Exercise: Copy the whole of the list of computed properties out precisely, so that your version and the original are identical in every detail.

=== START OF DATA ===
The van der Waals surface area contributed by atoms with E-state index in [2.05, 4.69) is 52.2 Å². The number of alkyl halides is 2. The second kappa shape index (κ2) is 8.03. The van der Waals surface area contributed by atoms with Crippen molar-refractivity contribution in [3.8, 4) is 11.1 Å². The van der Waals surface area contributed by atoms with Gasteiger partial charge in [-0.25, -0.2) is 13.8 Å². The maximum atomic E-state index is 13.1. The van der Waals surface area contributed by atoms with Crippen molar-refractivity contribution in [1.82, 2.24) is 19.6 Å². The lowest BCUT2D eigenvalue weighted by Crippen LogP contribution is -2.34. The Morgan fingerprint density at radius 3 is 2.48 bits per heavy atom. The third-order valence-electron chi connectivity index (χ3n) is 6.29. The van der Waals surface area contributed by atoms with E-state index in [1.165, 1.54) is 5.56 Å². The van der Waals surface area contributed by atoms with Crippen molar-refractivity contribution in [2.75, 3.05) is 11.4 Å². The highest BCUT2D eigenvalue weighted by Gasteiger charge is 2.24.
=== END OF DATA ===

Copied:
The van der Waals surface area contributed by atoms with E-state index in [2.05, 4.69) is 52.2 Å². The number of alkyl halides is 2. The second kappa shape index (κ2) is 8.03. The van der Waals surface area contributed by atoms with Crippen molar-refractivity contribution in [3.8, 4) is 11.1 Å². The van der Waals surface area contributed by atoms with Gasteiger partial charge in [-0.25, -0.2) is 13.8 Å². The maximum atomic E-state index is 13.1. The van der Waals surface area contributed by atoms with Crippen molar-refractivity contribution in [1.82, 2.24) is 19.6 Å². The lowest BCUT2D eigenvalue weighted by Crippen LogP contribution is -2.34. The Morgan fingerprint density at radius 3 is 2.48 bits per heavy atom. The third-order valence-electron chi connectivity index (χ3n) is 6.29. The van der Waals surface area contributed by atoms with E-state index in [1.165, 1.54) is 5.56 Å². The van der Waals surface area contributed by atoms with Crippen molar-refractivity contribution in [2.75, 3.05) is 11.4 Å². The highest BCUT2D eigenvalue weighted by Gasteiger charge is 2.24.